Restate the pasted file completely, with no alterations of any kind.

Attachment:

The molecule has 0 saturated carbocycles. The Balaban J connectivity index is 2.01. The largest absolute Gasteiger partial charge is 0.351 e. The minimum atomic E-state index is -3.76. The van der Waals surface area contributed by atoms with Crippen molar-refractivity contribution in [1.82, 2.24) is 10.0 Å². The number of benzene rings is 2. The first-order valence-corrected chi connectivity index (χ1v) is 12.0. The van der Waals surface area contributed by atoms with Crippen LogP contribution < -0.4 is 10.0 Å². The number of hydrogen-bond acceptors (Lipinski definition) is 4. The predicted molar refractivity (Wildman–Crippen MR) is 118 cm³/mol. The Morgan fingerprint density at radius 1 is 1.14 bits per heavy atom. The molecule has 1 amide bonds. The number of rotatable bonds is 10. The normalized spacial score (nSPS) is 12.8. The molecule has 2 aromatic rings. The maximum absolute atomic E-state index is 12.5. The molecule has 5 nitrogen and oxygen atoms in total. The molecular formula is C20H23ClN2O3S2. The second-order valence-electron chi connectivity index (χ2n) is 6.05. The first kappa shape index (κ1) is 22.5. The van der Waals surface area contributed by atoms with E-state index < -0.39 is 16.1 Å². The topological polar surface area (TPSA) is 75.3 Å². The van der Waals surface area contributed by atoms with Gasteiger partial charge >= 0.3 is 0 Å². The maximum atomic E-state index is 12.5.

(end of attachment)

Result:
The molecule has 0 saturated carbocycles. The Balaban J connectivity index is 2.01. The largest absolute Gasteiger partial charge is 0.351 e. The minimum atomic E-state index is -3.76. The van der Waals surface area contributed by atoms with Crippen molar-refractivity contribution in [1.82, 2.24) is 10.0 Å². The number of benzene rings is 2. The first-order valence-corrected chi connectivity index (χ1v) is 12.0. The van der Waals surface area contributed by atoms with Crippen LogP contribution < -0.4 is 10.0 Å². The number of hydrogen-bond acceptors (Lipinski definition) is 4. The predicted molar refractivity (Wildman–Crippen MR) is 118 cm³/mol. The Morgan fingerprint density at radius 1 is 1.14 bits per heavy atom. The molecule has 1 amide bonds. The number of rotatable bonds is 10. The normalized spacial score (nSPS) is 12.8. The molecule has 2 aromatic rings. The maximum absolute atomic E-state index is 12.5. The molecule has 5 nitrogen and oxygen atoms in total. The molecular formula is C20H23ClN2O3S2. The second-order valence-electron chi connectivity index (χ2n) is 6.05. The first kappa shape index (κ1) is 22.5. The van der Waals surface area contributed by atoms with E-state index < -0.39 is 16.1 Å². The topological polar surface area (TPSA) is 75.3 Å². The van der Waals surface area contributed by atoms with Gasteiger partial charge >= 0.3 is 0 Å². The maximum atomic E-state index is 12.5.